Nine veterans honored with Quilts of Valor
WEST POINT — Nine U.S. veterans from the east Alabama-west Georgia regions received Quilts of Valor at a Saturday morning program at sewingmachine.com in downtown West Point.
It was the most veterans honored at one time by the Georgia-Alabama State Line Chapter of the Quilts of Valor and included veterans of the Army, Navy and Air Force who served in World War II, the Korean War, Vietnam and the Iraq/Afghanistan conflicts.
One of them, Army veteran Ronald Gilmore of Fayetteville, Georgia, became emotional when presented his quilt.
“I just wish my dad was here to see this,” he said. “He grew up in Lanett and was a paratrooper in World War II. He was killed in St. Mere Eglise on the day after D-Day. That was the first town in France to be liberated from Nazi control. My daddy was a member of the Greatest Generation, and I’m very proud of that. I’m also proud to have served in the U.S. Army, but I never sacrificed the way my daddy did. If our country ever needed another Greatest Generation, it does now.”
Another member of the Greatest Generation was there to receive a quilt. Herbert Ausmon is 99-years -old. He served in the U.S. Army in WW II. Seventy-five-years-ago this summer, he was wounded in the Normandy campaign. A Shawmut native, he still lives in Valley. Members of his family were with him to witness the quilt presentation. Most of the others recipients had family members there as well.
A total of 14 women from the east Alabama-west Georgia region are active in the local chapter. They meet on the first Saturday of every month to sew new quilts and make presentations to veterans from the region.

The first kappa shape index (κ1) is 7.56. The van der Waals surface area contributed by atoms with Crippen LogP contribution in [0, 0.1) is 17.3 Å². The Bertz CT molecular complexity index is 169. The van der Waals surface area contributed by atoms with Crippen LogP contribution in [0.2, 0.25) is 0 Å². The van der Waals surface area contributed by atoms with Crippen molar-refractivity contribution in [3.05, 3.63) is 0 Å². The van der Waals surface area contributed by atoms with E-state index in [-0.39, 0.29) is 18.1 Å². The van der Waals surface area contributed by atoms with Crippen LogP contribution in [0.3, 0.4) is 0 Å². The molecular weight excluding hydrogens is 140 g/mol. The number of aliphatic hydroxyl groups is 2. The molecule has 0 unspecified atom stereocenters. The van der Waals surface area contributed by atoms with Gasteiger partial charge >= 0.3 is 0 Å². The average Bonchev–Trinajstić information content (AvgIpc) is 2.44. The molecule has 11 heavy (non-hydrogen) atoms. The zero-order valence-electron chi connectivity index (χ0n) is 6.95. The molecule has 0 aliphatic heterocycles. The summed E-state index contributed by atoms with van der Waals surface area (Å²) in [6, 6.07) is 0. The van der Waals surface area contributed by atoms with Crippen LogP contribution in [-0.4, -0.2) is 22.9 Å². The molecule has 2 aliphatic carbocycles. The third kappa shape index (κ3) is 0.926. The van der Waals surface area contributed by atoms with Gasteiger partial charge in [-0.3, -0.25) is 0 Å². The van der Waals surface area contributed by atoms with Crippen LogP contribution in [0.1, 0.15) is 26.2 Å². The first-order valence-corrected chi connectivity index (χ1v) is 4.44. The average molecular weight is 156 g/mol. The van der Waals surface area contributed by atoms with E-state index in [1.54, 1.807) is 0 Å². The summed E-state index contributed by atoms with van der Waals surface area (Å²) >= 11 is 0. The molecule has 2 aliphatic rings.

“We really enjoy doing this, and our group is growing,” said Rachel Ramirez of West Point, who coordinates the group.
Mayor Steve Tramell, owner of sewingmachine.com, attended the presentation and thanked each veteran for their service to our country.
Founded by Catherine Roberts in 2003, the Quilt of Valor Foundation thus far honored a total of 222,517 quilts to U.S. veterans and active duty military personnel.
“That’s a lot, but there are so many more who should be honored,” said State Line Chapter spokesperson Shelia Simpson. “Each presentation has a three-part message. First, we honor you. Second, we realize that freedom is never free. Our quilts thank you for your part in keeping our country free. Third, these quilts offer comfort. They are not meant to be hung on the wall or put in a display case. We want you to wrap this quilt around you whenever you have dark memories of the past and what you went through. We want you to know you are loved and are always welcome here.”
Simpson advised the veterans to wash their quilts in cold water and to use color catches to help preserve the quilt’s brilliant colors.
“We are begging for fabric to keep making these quilts,” she said. “Anyone who could help us with that we’d really appreciate it.”
Army veterans honored Saturday include Gilmore and Ausmon, Sam Rodgers, and Bill Pittman. The Navy veterans receiving quilts were Ferrell Lashley, Timothy Burns, and Maxon Hartley. Air Force veterans Harold “Hap” Arnold and Clarence Holladay also received them.
Rodgers, who served in the Vietnam War, thanked Martha Scott for making his quilt. Holladay, who was in the military from 1948-70, today lives in Valley. He participated in the Berlin Airlift of the late 1940s and the Korean War. Lashley also lives in Valley. He was in the Navy from 1964-68 and served in Vietnam in 1966-67. Hartley served from 1986 to 1998 and was in the Navy for a time and also in the Marines. Hap Arnold is a Vietnam vet.